Between 1972 and 1983, adult films accounted for roughly 16 percent of the total box office sales in the U.S., according to Luke Ford’s 1999 book “A History of X.” A 1976 cover of Time Magazine warned of “The Porno Plague.”
Throughout the ’70s, adult films flourished, before the advent of home video technology in the 1980s and, later, the Internet would all but eliminate the theatrical market for feature-length adult films.
For filmmakers like Carlos Tobalina, the late ’60s through the early ’80s was a golden age for making money. The money Tobalina made in this realm would flow back to the Palisades, in the form of cars, drugs and the proceeds of a small Southern California real estate empire.
But when he first began producing X-rated movies in the late ’60s, sex on film was considered by state and municipal laws to be obscene and was punishable as a felony. Police, sometimes undercover, would monitor adult movie theaters and even sit through entire X-rated films before serving arrest warrants on producers, directors, actors and theater operators. It was a risky business.
Tobalina’s first feature-length film, “Infrasexum,” was released in July 1969. An ad in the Los Angeles Times for the film’s run at the Mayan Theater in downtown LA called it “Hollywood’s answer to the new European films,” with the caveat, “Warning: Restricted to persons over 21 only!”
Another ad, announcing its run at two theaters in Denver, touts that the film presents nudity and sex “so candidly as to un-nerve the viewer while the cameras probe into very real and very shocking slices of life.”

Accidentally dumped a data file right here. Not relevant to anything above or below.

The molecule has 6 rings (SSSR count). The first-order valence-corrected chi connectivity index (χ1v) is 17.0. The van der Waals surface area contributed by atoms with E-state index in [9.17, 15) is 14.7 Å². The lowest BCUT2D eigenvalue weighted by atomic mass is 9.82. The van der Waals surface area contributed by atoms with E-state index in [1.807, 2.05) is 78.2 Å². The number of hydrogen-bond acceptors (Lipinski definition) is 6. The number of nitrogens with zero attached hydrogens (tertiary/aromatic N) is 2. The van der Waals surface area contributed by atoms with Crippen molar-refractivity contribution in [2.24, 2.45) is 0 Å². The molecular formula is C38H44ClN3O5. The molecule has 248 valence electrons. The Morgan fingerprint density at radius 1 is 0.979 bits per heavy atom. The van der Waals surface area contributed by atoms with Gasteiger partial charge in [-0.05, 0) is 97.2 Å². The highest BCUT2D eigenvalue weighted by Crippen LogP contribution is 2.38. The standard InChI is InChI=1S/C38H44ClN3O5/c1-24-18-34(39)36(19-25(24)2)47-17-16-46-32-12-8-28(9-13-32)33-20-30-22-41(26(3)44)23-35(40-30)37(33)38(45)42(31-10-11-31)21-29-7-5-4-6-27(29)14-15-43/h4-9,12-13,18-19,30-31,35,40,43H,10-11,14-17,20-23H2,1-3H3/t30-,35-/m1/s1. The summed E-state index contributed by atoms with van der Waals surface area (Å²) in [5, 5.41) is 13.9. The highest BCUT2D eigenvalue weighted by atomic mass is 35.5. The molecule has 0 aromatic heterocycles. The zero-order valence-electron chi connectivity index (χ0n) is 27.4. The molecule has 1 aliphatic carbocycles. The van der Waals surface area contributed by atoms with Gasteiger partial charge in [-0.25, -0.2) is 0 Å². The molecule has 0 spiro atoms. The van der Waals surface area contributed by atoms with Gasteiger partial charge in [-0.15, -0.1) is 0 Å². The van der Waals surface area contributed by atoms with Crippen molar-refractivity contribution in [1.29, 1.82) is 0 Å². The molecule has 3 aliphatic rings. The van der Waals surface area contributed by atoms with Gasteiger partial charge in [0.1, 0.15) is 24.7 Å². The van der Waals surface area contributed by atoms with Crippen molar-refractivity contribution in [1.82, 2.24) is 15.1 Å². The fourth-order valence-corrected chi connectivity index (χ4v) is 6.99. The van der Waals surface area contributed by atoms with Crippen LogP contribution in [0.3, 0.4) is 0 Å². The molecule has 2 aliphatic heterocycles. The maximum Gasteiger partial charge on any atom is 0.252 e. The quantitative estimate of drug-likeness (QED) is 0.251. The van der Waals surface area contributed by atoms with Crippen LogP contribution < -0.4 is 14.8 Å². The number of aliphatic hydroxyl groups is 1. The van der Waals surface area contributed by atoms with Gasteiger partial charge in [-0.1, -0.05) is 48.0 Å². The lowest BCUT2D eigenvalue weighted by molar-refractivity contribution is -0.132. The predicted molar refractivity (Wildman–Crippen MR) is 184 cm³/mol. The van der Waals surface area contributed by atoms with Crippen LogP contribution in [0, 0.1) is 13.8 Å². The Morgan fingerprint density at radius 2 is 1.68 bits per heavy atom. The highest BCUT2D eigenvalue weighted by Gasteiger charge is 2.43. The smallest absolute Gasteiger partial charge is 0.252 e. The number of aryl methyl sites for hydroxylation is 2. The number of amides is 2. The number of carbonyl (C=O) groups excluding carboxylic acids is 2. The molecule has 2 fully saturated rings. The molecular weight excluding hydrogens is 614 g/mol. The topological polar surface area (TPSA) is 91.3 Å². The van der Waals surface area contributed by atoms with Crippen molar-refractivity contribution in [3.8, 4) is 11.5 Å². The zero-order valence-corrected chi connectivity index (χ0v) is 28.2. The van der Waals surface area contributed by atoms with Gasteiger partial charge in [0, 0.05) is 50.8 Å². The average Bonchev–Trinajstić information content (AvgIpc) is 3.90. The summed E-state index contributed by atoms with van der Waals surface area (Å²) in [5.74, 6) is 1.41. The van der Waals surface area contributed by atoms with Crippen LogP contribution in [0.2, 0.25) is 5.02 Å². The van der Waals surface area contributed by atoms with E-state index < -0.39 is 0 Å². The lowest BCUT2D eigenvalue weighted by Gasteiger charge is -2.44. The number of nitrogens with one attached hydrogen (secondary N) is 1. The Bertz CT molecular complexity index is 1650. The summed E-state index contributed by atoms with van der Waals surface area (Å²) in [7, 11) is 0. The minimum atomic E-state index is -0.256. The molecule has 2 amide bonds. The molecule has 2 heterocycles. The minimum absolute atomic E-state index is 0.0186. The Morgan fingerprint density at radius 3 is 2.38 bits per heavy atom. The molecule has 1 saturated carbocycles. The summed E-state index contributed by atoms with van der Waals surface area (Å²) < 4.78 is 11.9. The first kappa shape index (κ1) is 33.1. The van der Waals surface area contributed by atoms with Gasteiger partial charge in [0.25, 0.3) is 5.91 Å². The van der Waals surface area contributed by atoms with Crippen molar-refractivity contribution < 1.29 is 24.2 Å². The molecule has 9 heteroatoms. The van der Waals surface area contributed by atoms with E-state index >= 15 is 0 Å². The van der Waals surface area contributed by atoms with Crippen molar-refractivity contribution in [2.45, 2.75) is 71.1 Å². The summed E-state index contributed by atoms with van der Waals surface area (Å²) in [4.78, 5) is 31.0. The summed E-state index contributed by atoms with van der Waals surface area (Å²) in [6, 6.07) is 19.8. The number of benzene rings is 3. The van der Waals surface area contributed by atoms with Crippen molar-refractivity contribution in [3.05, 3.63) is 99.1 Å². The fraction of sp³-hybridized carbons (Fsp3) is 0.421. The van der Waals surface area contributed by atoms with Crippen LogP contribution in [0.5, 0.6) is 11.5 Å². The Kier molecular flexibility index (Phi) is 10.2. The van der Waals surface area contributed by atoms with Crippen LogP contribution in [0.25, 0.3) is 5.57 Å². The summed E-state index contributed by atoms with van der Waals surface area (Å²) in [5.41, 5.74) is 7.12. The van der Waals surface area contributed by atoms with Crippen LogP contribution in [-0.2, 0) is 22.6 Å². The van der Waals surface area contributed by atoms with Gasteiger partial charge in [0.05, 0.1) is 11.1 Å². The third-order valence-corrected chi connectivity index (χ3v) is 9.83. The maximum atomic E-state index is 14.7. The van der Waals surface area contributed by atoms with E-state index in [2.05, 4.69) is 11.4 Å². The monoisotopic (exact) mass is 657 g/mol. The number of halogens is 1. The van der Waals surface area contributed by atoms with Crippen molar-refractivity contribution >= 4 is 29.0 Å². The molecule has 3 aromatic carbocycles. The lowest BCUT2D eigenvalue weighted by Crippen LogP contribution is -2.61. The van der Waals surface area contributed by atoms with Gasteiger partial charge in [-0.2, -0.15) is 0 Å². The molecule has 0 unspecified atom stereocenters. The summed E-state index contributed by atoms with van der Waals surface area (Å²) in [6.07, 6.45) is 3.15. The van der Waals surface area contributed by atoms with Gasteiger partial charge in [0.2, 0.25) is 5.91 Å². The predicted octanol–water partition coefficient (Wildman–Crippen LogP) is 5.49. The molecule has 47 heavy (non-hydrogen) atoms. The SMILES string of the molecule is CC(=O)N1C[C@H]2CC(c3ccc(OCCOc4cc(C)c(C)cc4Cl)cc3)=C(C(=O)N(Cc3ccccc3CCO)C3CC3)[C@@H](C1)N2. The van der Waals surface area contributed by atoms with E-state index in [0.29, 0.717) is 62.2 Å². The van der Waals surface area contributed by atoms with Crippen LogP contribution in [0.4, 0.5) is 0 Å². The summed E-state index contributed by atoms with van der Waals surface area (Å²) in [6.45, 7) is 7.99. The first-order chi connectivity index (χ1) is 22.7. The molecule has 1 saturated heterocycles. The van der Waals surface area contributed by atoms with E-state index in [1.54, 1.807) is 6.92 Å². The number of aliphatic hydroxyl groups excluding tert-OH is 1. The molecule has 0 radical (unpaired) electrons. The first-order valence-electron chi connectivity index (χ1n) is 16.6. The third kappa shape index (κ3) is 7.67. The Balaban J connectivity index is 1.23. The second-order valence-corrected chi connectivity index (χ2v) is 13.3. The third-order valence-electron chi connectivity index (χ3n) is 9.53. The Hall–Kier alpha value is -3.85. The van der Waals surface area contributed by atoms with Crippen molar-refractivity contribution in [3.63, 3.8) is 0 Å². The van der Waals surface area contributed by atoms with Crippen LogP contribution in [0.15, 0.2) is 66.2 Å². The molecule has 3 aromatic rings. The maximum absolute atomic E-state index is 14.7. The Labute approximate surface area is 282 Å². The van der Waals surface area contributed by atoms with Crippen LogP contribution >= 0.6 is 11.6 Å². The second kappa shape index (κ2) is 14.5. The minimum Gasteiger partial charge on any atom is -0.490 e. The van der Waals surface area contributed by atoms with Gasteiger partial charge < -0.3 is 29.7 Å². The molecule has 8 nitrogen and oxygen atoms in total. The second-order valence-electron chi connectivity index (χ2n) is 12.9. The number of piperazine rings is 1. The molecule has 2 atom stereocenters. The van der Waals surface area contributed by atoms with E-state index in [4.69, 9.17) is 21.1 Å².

In a sign of the legal complications of producing and exhibiting X-rated films at the time, the ad includes a copy of a 10-point waiver theater-goers would be asked to sign, acknowledging their awareness that the film included sexual acts and was intended for adults.
Item 9 on the waiver asked viewers to agree that “I believe that the will of the majority of the people is Law, and all authorities should submit to this law. I, as an individual, and as a citizen, declare my support for production and showing of such films, or the like, in my community when they are clearly identified as such and restricted to persons of legal age.”
Enforced differently from city to city and state to state, obscenity laws were among the major challenges of being involved in the adult film industry. Many of the early producers and performers tried to conceal their activities to avoid being arrested.
These standards began to slowly change with the release of the X-rated film “Deep Throat” in 1972. Showcased in theaters—adult and non-adult—the film gathered national attention, and at one point was even mentioned on “The Tonight Show.”
Perceived by many Americans as a risqué novelty, ticket sales for the film skyrocketed, eventually making anywhere between $30 million and $600 million (depending on the source and accounting) in ticket sales and rental revenue.
“Deep Throat” transformed adult film from a seedy endeavor into a new type of kinky, almost mainstream entertainment.
Linda Lovelace and Harry Reems, the stars of “Deep Throat,” would also appear in some of Tobalina’s adult films, including “Sexual Ecstasy of the Macumba” and Tobalina’s final release, “Pulsating Flesh.”